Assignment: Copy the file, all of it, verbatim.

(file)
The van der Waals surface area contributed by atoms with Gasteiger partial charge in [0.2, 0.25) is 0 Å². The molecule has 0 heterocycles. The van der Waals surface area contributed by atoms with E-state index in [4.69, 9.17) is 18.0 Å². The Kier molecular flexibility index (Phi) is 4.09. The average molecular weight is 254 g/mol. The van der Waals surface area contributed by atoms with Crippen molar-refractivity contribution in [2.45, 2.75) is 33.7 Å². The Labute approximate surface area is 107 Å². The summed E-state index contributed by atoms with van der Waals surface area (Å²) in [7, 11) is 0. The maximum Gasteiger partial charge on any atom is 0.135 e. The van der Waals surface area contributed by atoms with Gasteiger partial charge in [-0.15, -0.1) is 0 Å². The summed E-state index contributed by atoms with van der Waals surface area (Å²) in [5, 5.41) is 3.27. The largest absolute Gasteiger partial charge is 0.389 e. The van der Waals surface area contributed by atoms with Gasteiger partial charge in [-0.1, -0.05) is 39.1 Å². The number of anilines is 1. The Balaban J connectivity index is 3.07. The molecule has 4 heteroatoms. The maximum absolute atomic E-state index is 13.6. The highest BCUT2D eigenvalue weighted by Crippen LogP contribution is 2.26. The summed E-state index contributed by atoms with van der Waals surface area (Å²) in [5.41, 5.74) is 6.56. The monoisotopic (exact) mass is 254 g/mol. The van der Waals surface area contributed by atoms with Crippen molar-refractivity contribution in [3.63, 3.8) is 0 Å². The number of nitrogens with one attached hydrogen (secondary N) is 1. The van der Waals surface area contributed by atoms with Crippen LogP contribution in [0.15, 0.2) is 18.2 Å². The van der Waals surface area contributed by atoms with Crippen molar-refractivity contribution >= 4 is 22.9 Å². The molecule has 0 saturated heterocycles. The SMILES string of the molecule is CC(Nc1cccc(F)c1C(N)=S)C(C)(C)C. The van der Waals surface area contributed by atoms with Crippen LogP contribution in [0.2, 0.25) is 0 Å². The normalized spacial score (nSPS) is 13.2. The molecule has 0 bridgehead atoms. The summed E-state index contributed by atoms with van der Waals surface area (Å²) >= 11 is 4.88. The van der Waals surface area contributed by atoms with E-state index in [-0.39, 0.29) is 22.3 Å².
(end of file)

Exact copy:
The van der Waals surface area contributed by atoms with Gasteiger partial charge in [0.2, 0.25) is 0 Å². The molecule has 0 heterocycles. The van der Waals surface area contributed by atoms with E-state index in [4.69, 9.17) is 18.0 Å². The Kier molecular flexibility index (Phi) is 4.09. The average molecular weight is 254 g/mol. The van der Waals surface area contributed by atoms with Crippen molar-refractivity contribution in [2.45, 2.75) is 33.7 Å². The Labute approximate surface area is 107 Å². The summed E-state index contributed by atoms with van der Waals surface area (Å²) in [7, 11) is 0. The maximum Gasteiger partial charge on any atom is 0.135 e. The van der Waals surface area contributed by atoms with Gasteiger partial charge in [-0.15, -0.1) is 0 Å². The summed E-state index contributed by atoms with van der Waals surface area (Å²) in [5, 5.41) is 3.27. The largest absolute Gasteiger partial charge is 0.389 e. The van der Waals surface area contributed by atoms with Gasteiger partial charge in [-0.1, -0.05) is 39.1 Å². The number of anilines is 1. The Balaban J connectivity index is 3.07. The molecule has 4 heteroatoms. The maximum absolute atomic E-state index is 13.6. The highest BCUT2D eigenvalue weighted by Crippen LogP contribution is 2.26. The summed E-state index contributed by atoms with van der Waals surface area (Å²) in [5.41, 5.74) is 6.56. The monoisotopic (exact) mass is 254 g/mol. The van der Waals surface area contributed by atoms with Crippen molar-refractivity contribution in [3.63, 3.8) is 0 Å². The number of nitrogens with one attached hydrogen (secondary N) is 1. The van der Waals surface area contributed by atoms with Crippen LogP contribution in [0.15, 0.2) is 18.2 Å². The van der Waals surface area contributed by atoms with Crippen molar-refractivity contribution >= 4 is 22.9 Å². The molecule has 0 saturated heterocycles. The SMILES string of the molecule is CC(Nc1cccc(F)c1C(N)=S)C(C)(C)C. The van der Waals surface area contributed by atoms with Crippen LogP contribution in [0.2, 0.25) is 0 Å². The normalized spacial score (nSPS) is 13.2. The molecule has 0 bridgehead atoms. The summed E-state index contributed by atoms with van der Waals surface area (Å²) >= 11 is 4.88. The van der Waals surface area contributed by atoms with E-state index in [-0.39, 0.29) is 22.3 Å².